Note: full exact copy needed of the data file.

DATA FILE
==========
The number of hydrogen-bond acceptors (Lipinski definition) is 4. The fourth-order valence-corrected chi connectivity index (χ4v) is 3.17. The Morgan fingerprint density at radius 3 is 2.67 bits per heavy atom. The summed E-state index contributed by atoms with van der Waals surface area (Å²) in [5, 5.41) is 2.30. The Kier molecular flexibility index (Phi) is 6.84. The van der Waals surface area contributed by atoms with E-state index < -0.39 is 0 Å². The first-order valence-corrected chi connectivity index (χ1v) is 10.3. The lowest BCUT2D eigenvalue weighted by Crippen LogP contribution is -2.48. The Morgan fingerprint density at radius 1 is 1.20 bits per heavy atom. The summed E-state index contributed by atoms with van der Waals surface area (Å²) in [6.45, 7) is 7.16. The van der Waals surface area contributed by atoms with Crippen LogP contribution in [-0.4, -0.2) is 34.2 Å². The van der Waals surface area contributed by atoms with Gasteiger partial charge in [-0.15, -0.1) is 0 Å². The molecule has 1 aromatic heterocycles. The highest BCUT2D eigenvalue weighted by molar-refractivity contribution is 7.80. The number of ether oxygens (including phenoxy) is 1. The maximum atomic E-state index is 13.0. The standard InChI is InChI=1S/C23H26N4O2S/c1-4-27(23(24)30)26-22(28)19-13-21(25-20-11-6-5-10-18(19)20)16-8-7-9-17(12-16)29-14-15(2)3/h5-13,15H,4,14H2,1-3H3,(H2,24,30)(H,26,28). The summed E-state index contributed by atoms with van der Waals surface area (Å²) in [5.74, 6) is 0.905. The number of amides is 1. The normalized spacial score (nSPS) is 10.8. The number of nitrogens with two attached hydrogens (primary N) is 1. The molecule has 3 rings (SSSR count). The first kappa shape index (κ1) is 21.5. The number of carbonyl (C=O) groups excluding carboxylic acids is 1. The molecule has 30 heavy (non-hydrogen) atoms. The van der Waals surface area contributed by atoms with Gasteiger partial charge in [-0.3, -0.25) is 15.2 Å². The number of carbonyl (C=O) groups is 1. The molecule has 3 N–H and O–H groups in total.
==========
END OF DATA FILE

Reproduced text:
The number of hydrogen-bond acceptors (Lipinski definition) is 4. The fourth-order valence-corrected chi connectivity index (χ4v) is 3.17. The Morgan fingerprint density at radius 3 is 2.67 bits per heavy atom. The summed E-state index contributed by atoms with van der Waals surface area (Å²) in [5, 5.41) is 2.30. The Kier molecular flexibility index (Phi) is 6.84. The van der Waals surface area contributed by atoms with E-state index < -0.39 is 0 Å². The first-order valence-corrected chi connectivity index (χ1v) is 10.3. The lowest BCUT2D eigenvalue weighted by Crippen LogP contribution is -2.48. The Morgan fingerprint density at radius 1 is 1.20 bits per heavy atom. The summed E-state index contributed by atoms with van der Waals surface area (Å²) in [6.45, 7) is 7.16. The van der Waals surface area contributed by atoms with Crippen LogP contribution in [-0.4, -0.2) is 34.2 Å². The van der Waals surface area contributed by atoms with Gasteiger partial charge in [-0.15, -0.1) is 0 Å². The molecule has 1 aromatic heterocycles. The highest BCUT2D eigenvalue weighted by molar-refractivity contribution is 7.80. The number of ether oxygens (including phenoxy) is 1. The maximum atomic E-state index is 13.0. The standard InChI is InChI=1S/C23H26N4O2S/c1-4-27(23(24)30)26-22(28)19-13-21(25-20-11-6-5-10-18(19)20)16-8-7-9-17(12-16)29-14-15(2)3/h5-13,15H,4,14H2,1-3H3,(H2,24,30)(H,26,28). The summed E-state index contributed by atoms with van der Waals surface area (Å²) in [5.74, 6) is 0.905. The number of amides is 1. The normalized spacial score (nSPS) is 10.8. The number of nitrogens with two attached hydrogens (primary N) is 1. The molecule has 3 rings (SSSR count). The first kappa shape index (κ1) is 21.5. The number of carbonyl (C=O) groups excluding carboxylic acids is 1. The molecule has 30 heavy (non-hydrogen) atoms. The van der Waals surface area contributed by atoms with Gasteiger partial charge in [-0.3, -0.25) is 15.2 Å². The number of carbonyl (C=O) groups is 1. The molecule has 3 N–H and O–H groups in total.